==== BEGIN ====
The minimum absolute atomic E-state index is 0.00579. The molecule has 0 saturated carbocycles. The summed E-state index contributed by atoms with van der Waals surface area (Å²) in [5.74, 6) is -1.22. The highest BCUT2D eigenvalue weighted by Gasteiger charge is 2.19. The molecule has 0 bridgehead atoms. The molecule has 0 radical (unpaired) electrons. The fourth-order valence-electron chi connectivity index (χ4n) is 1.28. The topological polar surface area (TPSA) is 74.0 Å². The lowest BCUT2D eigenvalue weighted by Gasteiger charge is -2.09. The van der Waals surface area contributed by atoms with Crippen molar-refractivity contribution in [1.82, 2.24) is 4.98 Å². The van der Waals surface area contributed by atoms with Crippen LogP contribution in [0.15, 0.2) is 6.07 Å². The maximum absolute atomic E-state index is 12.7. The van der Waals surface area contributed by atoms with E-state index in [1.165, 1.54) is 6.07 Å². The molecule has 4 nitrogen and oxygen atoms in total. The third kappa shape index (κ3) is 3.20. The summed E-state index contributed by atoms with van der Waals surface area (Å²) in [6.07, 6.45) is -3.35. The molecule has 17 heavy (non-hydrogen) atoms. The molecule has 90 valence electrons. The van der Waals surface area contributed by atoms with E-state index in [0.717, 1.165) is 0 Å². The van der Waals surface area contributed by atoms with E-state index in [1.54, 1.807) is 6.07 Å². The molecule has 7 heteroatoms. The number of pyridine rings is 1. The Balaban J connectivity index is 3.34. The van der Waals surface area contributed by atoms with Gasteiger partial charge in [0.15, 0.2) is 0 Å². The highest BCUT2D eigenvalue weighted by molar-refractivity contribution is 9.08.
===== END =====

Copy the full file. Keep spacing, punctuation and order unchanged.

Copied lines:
The minimum absolute atomic E-state index is 0.00579. The molecule has 0 saturated carbocycles. The summed E-state index contributed by atoms with van der Waals surface area (Å²) in [5.74, 6) is -1.22. The highest BCUT2D eigenvalue weighted by Gasteiger charge is 2.19. The molecule has 0 bridgehead atoms. The molecule has 0 radical (unpaired) electrons. The fourth-order valence-electron chi connectivity index (χ4n) is 1.28. The topological polar surface area (TPSA) is 74.0 Å². The lowest BCUT2D eigenvalue weighted by Gasteiger charge is -2.09. The van der Waals surface area contributed by atoms with Crippen molar-refractivity contribution in [1.82, 2.24) is 4.98 Å². The van der Waals surface area contributed by atoms with Crippen LogP contribution in [0.15, 0.2) is 6.07 Å². The maximum absolute atomic E-state index is 12.7. The van der Waals surface area contributed by atoms with E-state index in [1.165, 1.54) is 6.07 Å². The molecule has 4 nitrogen and oxygen atoms in total. The third kappa shape index (κ3) is 3.20. The summed E-state index contributed by atoms with van der Waals surface area (Å²) in [6.07, 6.45) is -3.35. The molecule has 17 heavy (non-hydrogen) atoms. The molecule has 90 valence electrons. The van der Waals surface area contributed by atoms with E-state index in [0.717, 1.165) is 0 Å². The van der Waals surface area contributed by atoms with E-state index in [1.54, 1.807) is 6.07 Å². The molecule has 7 heteroatoms. The number of pyridine rings is 1. The Balaban J connectivity index is 3.34. The van der Waals surface area contributed by atoms with Gasteiger partial charge in [0.15, 0.2) is 0 Å². The highest BCUT2D eigenvalue weighted by molar-refractivity contribution is 9.08.